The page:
Gray v. Building Trades Council, s. 13,652, 13,657 - (130).

CourtSupreme Court of Minnesota (US)
Writing for the CourtBrown
Citation91 Minn. 171
Docket NumberNos. 13,652, 13,657 - (130).,s. 13,652, 13,657 - (130).
Decision Date24 December 1903

Action in the district court for Hennepin county to restrain defendants, Building Trades Council, and International Brotherhood Electrical Workers of America, Local Union No. 292, both unincorporated associations, and the members thereof, from interfering in any manner with the business of plaintiffs by means of threats directed against, or intimidation of, the customers of plaintiffs. After a hearing, pursuant to an order to show cause, a restraining order pendente lite was made, W. R. Cray, J., in form as set forth in the opinion. From this order defendants appealed. Modified.

Thomas Canty, Herman Johnson, and Hall & Kolliner, for appellants.


Harlan P. Roberts, W. W. Bardwell, Hale & Montgomery, and W. E. Hale, for respondents.


Action to restrain and enjoin defendants from boycotting plaintiffs in their business. Six separate actions of the same nature were brought at the same time by different plaintiffs against the same defendants, in each of which the trial court made an order that a temporary injunction issue, restraining and enjoining defendants in the respects hereinafter mentioned, from which order defendants appealed to this court. The cases were submitted here together and upon one set of briefs.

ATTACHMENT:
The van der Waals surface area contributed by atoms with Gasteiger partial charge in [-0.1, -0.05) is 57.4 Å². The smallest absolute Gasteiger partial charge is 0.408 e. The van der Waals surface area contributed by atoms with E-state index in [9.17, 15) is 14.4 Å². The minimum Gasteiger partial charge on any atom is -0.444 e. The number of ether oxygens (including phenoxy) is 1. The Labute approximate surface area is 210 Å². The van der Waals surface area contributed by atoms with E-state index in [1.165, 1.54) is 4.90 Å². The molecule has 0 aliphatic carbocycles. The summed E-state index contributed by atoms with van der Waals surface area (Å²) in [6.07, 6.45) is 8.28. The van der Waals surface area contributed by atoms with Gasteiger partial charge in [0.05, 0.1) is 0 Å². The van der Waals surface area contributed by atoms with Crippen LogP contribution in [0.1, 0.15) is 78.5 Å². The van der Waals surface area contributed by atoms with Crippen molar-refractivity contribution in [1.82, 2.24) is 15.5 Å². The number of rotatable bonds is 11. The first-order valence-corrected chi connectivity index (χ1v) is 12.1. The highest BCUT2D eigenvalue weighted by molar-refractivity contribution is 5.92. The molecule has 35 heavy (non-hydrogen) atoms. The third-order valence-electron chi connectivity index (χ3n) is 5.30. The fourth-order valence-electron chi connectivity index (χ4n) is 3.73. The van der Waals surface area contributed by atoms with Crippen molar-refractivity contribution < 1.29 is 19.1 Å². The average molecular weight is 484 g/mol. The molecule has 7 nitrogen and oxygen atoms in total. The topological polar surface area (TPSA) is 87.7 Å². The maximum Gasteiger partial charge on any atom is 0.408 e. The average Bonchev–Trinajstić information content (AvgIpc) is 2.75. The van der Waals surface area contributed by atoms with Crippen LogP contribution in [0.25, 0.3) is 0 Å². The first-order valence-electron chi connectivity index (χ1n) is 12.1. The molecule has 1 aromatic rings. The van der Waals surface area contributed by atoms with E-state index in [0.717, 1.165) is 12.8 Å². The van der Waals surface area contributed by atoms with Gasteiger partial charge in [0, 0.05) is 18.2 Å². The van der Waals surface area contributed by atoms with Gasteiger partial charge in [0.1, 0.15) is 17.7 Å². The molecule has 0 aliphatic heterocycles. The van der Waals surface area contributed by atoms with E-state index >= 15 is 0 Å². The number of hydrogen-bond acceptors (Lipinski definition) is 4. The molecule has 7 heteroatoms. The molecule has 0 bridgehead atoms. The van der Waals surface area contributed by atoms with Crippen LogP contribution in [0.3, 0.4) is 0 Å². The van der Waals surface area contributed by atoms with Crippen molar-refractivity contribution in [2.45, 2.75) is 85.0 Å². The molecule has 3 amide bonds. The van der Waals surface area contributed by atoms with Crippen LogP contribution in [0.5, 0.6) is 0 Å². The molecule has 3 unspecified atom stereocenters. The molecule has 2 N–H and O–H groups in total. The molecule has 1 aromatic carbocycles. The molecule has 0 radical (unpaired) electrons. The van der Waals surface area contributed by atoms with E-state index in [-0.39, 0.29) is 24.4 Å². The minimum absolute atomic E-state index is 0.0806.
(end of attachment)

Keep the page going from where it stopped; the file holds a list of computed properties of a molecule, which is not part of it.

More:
The facts are as follows: Plaintiffs are electrical contractors and engineers, and their business consists in installing wires and other electrical apparatus in buildings and structures, and such business and affairs as are incidental thereto. It is alleged in the complaint in this connection (substantially the same allegations being found in the complaint in each of four of the actions) that plaintiffs have built up a large and profitable business in their line; that the customers with whom they are doing it are necessary and essential to the successful conduct of the same; that such business is a source of profit, and from which they earn a livelihood; that defendant Building Trades Council is an unincorporated association consisting of a large number of delegates from numerous other associations, known as "labor unions," all of which are located in the city of Minneapolis; that each labor union or organization selects a certain number of delegates, who represent and act for it, who become members of and constitute the Building Trades Council, which, so composed, possesses and exercises control over all the unions so represented; that, by virtue of an arrangement between the unions, any action taken or order given by the Trades Council is binding and obligatory upon each of the several unions so represented, and forming part of the council; that each individual member assumes an obligation to abide by and obey all orders emanating from the Trades Council, in default of which he subjects himself to a fine of $5; that one of the unions so associated with the Trades Council is the International Brotherhood of Electrical Engineers of America, Local Union No. 292; that this brotherhood is composed of employees of firms engaged in a business similar to that of plaintiffs; that, in the language of the union, certain firms and corporations are known as "fair," and others as "unfair"; that those classified as "unfair" are such as employ nonunion labor, and those classified as "fair" limit their employees to union laborers; that defendant Building Trades Council has recently placed all of the plaintiffs upon the "unfair" list; that defendants have entered into a conspiracy and combination for the purpose of injuring the business of plaintiffs, and in pursuance of which defendants have appeared before prospective customers, and threatened such customers that, if they attempted to do business with plaintiffs, defendants would make it impossible to transact business with them; that on May 15, 1903, defendants, in pursuance of such conspiracy and combination, appeared before a committee in charge of the affairs of the Minneapolis Industrial & Amusement Association, and declared that if it should give contracts for certain electrical wiring, which the association desired to have done, to plaintiffs, or either of them, the Trades Council would see that the association would be unable to obtain men for the construction of the booths and other buildings contemplated and necessary for the carnival and fair to be given by the association. The complaint further alleges that at the time said threats were made by the Trades Council the association was intending to make contracts for the electrical work with plaintiffs; that, but for the intimidation and threats of the Trades Council, the contract for such work would have been let to them, in the performance of which plaintiffs would have made a profit.